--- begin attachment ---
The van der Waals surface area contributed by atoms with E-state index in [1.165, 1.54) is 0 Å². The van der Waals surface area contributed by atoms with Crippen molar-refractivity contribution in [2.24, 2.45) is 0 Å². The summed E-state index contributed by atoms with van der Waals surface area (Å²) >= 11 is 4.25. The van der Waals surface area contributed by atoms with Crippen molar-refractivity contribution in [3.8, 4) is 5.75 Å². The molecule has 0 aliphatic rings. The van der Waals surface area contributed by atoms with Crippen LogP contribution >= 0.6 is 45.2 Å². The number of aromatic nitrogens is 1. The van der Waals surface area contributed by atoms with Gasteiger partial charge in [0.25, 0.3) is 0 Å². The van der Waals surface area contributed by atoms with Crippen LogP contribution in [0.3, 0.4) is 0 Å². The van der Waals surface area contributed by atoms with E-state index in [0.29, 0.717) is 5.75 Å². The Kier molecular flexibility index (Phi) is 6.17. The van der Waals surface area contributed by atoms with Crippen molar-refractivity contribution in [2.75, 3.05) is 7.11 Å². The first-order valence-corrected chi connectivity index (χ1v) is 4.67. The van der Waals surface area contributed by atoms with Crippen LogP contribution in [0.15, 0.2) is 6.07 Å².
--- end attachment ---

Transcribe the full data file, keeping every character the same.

The van der Waals surface area contributed by atoms with E-state index in [1.165, 1.54) is 0 Å². The van der Waals surface area contributed by atoms with Crippen molar-refractivity contribution in [2.24, 2.45) is 0 Å². The summed E-state index contributed by atoms with van der Waals surface area (Å²) >= 11 is 4.25. The van der Waals surface area contributed by atoms with Crippen molar-refractivity contribution in [3.8, 4) is 5.75 Å². The molecule has 0 aliphatic rings. The van der Waals surface area contributed by atoms with Crippen LogP contribution >= 0.6 is 45.2 Å². The number of aromatic nitrogens is 1. The van der Waals surface area contributed by atoms with Gasteiger partial charge in [0.25, 0.3) is 0 Å². The van der Waals surface area contributed by atoms with Crippen LogP contribution in [0.3, 0.4) is 0 Å². The van der Waals surface area contributed by atoms with E-state index in [0.29, 0.717) is 5.75 Å². The Kier molecular flexibility index (Phi) is 6.17. The van der Waals surface area contributed by atoms with Crippen molar-refractivity contribution in [2.75, 3.05) is 7.11 Å². The first-order valence-corrected chi connectivity index (χ1v) is 4.67. The van der Waals surface area contributed by atoms with Crippen LogP contribution in [0.15, 0.2) is 6.07 Å².